Bullock and Metcalf worked together on the most recent volume of "Lions, Tigers and Bears," where Metcalf took over from co-creator Jack Lawrence. Bullock saw "Timothy" as an opportunity to let his artistic collaborator create a new world all on his own. "I liked what [Metcalf] was doing so much it occurred to me that he'd really shine on a book that he drew from the get go," Bullock explained. "I tossed the idea of 'Timothy' at him and he ran with it. In my opinion, it's his best work to date. I'm sure once the book hits stores, Met' won't be answering my phone calls or giving me the time of day as he'll be too busy fighting off supermodels, mega-producers and random cosplay addicts. At least I can say I knew him when..."

Bullock continued, "Metcalf delivers on the sense of fun and unbridled enthusiasm I tried to distill within the pages of the script. There's a certain magic inherent in the daydreams of kids that is infused with a brand of excitement which is almost impossible to describe. Met' grabbed that excitement, wrestled it to the ground, squeezed it into his pencils and brushes, then tattooed it to the pages indelibly. "

"Mostly, I'm having a lot of fun drawing the dragons and the expressions on Timothy's face," Metcalf said of his work on the project. "After reading through the script, I discussed the project with Mike who had some ideas for how the characters might look. I did a bunch of preliminary sketches and we decided on the designs for Timothy, Towel, and some of the space ships and creatures that appear in the book. Then I just started sketching out pages, inking them on my computer and coloring them."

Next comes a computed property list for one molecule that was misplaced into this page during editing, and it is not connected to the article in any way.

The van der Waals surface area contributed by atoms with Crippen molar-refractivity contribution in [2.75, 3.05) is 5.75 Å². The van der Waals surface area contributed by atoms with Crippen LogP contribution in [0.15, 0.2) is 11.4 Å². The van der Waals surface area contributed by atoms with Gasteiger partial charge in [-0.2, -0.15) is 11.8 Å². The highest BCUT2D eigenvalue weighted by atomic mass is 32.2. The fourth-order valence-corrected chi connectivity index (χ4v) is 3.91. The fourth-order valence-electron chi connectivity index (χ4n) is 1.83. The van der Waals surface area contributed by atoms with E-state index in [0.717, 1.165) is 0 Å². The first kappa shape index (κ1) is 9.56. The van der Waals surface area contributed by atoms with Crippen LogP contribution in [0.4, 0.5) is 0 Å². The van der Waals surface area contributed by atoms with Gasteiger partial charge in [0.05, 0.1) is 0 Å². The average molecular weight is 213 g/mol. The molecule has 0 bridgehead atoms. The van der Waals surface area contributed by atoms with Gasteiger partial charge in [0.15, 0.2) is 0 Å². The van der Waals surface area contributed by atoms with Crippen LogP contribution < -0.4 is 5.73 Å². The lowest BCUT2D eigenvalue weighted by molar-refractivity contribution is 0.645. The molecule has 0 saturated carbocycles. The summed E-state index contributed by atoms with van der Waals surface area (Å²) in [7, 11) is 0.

"If you can enjoy a Pixar flick, you should get into this as well," said Bullock of the potential audience for "Timothy." It's an appropriate assessment, echoed in the influences of artist Metcalf.

"I'm a huge fan of the animated films of Hayao Miyazaki, Pixar films and animation in general," said Metcalf. "I love sci-fi movies and superheroes and a teeny bit of horror. I love the comic art of Alan Davis, Arthur Adams, Mike Mignola, Frank Quitely, Jim Cheung, Ryan Ottley, Adam Hughes and so many others. In comics, I love drawing body language, facial expressions and character interactions that showcase their personalities. I learn a lot from the work, feedback and support of other artists and writers. There is so much I have to learn about drawing but it's a ton of fun!"

"It's a bit of a hybrid between comic books/graphic novels and story books," said Bullock of "Timothy and the Transgalactic Towel's" format. "While there are many comic book-styled pages complete with panels/gutters/word balloons etc., there are also quite a number of two page spreads with prose. Take all that, wrap it up in a nice hardcover with a gorgeous cover illustration by Manny 'Panda Express' Trembley and you get a somewhat unique package that should suit a somewhat unique story."

How have actual children reacted to this comic/storybook? "With wonder and excitement," said Bullock. "I've had some pages to shown around at two conventions and at four different elementary schools so far and every kid who's seen it has wanted the whole thing, now. In addition, I've had numerous adults asking for it, as well as the legion of 'Lions, Tigers and Bears' fans."

"Timothy and the Transgalactic Towel" hits the shelves on August 26. From Silverline Books and Image Comics.